“Don’t you dare chop your hair.”
“No, no, no, no, no.”
“Don’t you do it.”
I did it anyway. I chopped all my hair off into a long bob – a rather long bob, but that still counts, right?
Quite frankly, these sorts of how-very-could-you comments had a counterintuitive effect on me. I hate the idea of having my identity tied to any one thing – a bodily feature, in particular. But that’s exactly how I had been feeling, tied to my hair.
It was long. It was thick. It was heavy. And it was very, very bridal.
It may sound superficial – OK, you can probably delete the word ‘may’ from there – but a hairstyle, any hairstyle, has a particularly uncanny way of marking a certain period in our lives – the places we lived, the job we walked to each and every day, the partner we were with, even ‘that’ dress; the one we probably should have thrown away after the very first wear.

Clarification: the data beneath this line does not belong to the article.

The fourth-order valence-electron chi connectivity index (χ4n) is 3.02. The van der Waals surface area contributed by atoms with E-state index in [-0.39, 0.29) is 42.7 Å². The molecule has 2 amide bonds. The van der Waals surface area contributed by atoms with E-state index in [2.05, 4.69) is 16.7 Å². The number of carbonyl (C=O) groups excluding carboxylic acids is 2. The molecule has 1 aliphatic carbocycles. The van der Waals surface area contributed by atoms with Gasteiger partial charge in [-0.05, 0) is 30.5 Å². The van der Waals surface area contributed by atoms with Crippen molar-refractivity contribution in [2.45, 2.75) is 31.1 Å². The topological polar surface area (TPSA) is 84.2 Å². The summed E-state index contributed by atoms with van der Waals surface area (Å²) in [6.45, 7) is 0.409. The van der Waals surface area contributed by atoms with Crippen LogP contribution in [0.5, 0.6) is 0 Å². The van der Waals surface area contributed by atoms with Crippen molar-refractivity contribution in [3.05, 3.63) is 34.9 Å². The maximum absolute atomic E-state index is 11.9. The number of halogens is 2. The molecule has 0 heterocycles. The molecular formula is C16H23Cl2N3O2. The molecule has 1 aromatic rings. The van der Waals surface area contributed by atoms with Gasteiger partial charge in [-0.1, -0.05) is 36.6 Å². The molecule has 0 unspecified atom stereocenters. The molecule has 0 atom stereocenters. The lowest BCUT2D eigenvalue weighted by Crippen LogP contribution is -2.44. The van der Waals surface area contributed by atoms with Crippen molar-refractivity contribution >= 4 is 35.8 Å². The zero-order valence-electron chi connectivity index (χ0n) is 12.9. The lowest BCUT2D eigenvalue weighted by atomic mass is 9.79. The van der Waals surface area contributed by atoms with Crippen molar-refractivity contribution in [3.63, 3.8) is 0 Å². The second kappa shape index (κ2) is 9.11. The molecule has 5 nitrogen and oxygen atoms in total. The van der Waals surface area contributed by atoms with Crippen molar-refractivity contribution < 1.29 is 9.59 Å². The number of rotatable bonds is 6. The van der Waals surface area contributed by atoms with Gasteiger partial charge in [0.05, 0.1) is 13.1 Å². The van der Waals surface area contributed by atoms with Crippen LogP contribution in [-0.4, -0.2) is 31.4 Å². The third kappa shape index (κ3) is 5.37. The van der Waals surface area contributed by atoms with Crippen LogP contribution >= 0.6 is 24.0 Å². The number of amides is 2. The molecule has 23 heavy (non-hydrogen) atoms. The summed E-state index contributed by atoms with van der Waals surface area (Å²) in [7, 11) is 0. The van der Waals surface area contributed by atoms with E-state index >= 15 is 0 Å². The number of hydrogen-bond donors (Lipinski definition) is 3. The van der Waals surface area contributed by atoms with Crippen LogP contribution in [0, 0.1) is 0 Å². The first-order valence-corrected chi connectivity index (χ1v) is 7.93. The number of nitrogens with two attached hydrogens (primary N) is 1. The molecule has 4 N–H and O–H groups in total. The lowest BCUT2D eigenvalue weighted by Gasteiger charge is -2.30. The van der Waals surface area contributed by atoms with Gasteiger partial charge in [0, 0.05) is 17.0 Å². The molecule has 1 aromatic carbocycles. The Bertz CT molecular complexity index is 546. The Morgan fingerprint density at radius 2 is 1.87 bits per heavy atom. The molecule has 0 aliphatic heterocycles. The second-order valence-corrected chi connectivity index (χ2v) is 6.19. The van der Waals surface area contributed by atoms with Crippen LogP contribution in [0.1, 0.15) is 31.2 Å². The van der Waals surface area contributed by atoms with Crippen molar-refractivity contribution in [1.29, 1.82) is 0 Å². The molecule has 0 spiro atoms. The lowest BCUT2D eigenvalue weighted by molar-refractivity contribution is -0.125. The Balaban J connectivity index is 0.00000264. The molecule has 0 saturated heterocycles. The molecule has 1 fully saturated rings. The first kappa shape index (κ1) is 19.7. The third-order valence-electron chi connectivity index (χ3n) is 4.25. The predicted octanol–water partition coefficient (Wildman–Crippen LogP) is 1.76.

Think about it.
If we look to Hollywood (like any very accurate, very non-scientific study would) it’s clear that there’s often more to a haircut then well… hair, papaya exfoliants and leave-in coconut oil treatments.
Take Hilary Swank – on November 1 2007, the actress finalised her divorce from actor Chad Lowe. And on November 2 she allowed Oprah to snip away at nine inches of hair in front of millions of viewers. In her words, “Divorce, schmivorce.”
Meanwhile, Emma Watson tamed her signature frizz with a close-cropped pixie cut after the filming of Harry Potter finally came to an end.
Speaking to The Metro she said, "[It] felt, right, I’m 20, I’m not a little girl any more... I needed a drastic change and that’s what the crop was all about."
As women, we tend to instinctively opt for a chop after a big life change. But why?